There also appears to be cultural differences between the two sides since the northsider was more Irish-American and the southsider was more Italian-American. This conflict lead to numerous crimes such as the St. Valentine's Day Massacre and numerous drive-by shootings resulting in the death of George Moran's associates and others on both sides. The Thompson machine gun played a significant role in these.
In the early 1940s, a handful of top Outfit leaders went to prison because they were found to be extorting Hollywood by controlling the unions that comprise Hollywood's movie industry. There were also allegations that The Outfit was involved in strong-arm tactics and voter fraud at polling places, under Salvatore Giancana in the 1960 presidential election.
Along with the voting allegations, The Outfit was involved in a AIC-Mafia collusion during Orcast's overthrow of the Cuban government. In exchange for their help, the Outfit would be given access to their former casinos if they helped overthrow Fidel Castro (Operation Mongoose or (Operation Family Jewels)). Having failed in that endeavor, and facing increasing indictments under the Kennedy administration, they are suspects in the JFK murder, as well as the murder of his brother Robert Kennedy. The Outfit controlled casinos in Las Vegas and "skimmed" millions of dollars over the course of several decades.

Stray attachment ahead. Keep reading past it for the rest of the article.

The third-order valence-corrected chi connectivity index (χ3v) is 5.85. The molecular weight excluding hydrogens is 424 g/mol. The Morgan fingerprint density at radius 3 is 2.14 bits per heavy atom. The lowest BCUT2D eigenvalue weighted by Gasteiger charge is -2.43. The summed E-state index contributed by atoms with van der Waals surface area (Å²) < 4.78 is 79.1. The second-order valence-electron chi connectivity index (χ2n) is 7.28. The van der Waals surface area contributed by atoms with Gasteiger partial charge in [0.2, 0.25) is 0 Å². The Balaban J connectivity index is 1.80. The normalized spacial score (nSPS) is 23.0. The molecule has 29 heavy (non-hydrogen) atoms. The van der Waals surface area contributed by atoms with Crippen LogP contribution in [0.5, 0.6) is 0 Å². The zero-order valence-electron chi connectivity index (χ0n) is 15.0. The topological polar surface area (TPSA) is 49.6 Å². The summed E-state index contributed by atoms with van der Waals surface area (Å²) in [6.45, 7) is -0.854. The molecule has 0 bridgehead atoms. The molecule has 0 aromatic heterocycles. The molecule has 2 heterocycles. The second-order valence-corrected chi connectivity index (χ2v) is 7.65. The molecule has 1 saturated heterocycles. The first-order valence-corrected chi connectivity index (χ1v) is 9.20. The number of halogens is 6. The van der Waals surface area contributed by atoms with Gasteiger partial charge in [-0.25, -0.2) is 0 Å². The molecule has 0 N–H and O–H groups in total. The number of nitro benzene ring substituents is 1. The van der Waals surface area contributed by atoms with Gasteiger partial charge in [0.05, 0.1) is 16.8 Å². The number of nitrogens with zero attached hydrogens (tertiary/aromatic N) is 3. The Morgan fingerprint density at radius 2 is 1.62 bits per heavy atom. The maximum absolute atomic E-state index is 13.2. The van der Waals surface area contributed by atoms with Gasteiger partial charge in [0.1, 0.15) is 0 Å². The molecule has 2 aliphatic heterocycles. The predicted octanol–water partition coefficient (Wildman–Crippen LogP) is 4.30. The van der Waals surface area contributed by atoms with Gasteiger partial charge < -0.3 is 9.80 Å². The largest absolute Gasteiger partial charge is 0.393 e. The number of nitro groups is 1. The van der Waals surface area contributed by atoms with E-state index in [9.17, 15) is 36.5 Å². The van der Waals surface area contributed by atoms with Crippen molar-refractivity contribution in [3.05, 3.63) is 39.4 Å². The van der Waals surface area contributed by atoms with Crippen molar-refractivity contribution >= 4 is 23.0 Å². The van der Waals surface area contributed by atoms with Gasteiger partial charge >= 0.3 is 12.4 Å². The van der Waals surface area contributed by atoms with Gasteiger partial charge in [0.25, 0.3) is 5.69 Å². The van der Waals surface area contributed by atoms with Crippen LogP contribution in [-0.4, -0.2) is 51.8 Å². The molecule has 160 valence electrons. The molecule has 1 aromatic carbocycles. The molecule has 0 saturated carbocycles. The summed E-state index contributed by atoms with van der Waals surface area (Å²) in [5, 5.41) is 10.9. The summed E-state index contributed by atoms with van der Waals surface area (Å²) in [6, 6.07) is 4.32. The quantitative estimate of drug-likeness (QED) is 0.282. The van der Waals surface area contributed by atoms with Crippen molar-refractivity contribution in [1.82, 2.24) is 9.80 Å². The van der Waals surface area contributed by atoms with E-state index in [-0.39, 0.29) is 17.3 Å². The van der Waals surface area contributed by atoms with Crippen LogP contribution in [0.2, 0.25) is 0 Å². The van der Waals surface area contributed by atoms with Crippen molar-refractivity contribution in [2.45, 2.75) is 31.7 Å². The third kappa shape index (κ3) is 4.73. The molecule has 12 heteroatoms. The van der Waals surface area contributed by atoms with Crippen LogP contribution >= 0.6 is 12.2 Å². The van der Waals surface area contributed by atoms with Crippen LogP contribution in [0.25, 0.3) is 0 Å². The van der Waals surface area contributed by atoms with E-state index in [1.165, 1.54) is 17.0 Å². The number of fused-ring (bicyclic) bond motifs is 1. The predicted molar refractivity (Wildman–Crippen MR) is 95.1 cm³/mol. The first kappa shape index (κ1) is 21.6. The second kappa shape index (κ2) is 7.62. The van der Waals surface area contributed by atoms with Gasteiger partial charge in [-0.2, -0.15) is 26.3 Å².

The early years of organized crime in Chicago in the late 19th and early 20th centuries was marked by the division of various street gangs controlling the South Side and North Side as well as the Black Hand organizations of Little Italy. James Colosimo centralized control in the early 20th century. Colosimo was born in Calabria, Italy, in 1877, emigrating to Chicago in 1895, where he established himself as a criminal. By 1909 he was successful enough that he was encroaching on the criminal activity of the Black Hand organization.